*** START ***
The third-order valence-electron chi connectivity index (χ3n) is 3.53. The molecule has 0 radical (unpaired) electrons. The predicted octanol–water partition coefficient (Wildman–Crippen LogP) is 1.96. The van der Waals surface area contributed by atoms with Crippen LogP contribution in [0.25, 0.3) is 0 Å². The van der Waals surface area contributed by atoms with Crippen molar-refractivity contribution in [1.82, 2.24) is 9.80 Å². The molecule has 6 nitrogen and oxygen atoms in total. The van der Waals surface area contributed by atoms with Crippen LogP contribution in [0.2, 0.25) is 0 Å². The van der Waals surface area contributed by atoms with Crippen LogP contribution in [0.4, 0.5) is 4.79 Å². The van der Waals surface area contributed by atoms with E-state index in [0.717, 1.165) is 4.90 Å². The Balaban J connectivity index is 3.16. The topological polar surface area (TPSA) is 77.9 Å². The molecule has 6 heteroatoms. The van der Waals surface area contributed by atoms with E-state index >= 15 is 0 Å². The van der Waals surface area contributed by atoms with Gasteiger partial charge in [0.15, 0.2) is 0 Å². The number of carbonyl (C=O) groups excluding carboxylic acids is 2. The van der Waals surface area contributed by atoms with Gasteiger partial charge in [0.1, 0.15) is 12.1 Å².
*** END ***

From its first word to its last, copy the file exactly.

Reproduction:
The third-order valence-electron chi connectivity index (χ3n) is 3.53. The molecule has 0 radical (unpaired) electrons. The predicted octanol–water partition coefficient (Wildman–Crippen LogP) is 1.96. The van der Waals surface area contributed by atoms with Crippen LogP contribution in [0.25, 0.3) is 0 Å². The van der Waals surface area contributed by atoms with Crippen molar-refractivity contribution in [1.82, 2.24) is 9.80 Å². The molecule has 6 nitrogen and oxygen atoms in total. The van der Waals surface area contributed by atoms with Crippen LogP contribution in [0.2, 0.25) is 0 Å². The van der Waals surface area contributed by atoms with Crippen LogP contribution in [0.4, 0.5) is 4.79 Å². The van der Waals surface area contributed by atoms with E-state index in [0.717, 1.165) is 4.90 Å². The Balaban J connectivity index is 3.16. The topological polar surface area (TPSA) is 77.9 Å². The molecule has 6 heteroatoms. The van der Waals surface area contributed by atoms with E-state index >= 15 is 0 Å². The van der Waals surface area contributed by atoms with Gasteiger partial charge in [0.15, 0.2) is 0 Å². The number of carbonyl (C=O) groups excluding carboxylic acids is 2. The van der Waals surface area contributed by atoms with Gasteiger partial charge in [0.1, 0.15) is 12.1 Å².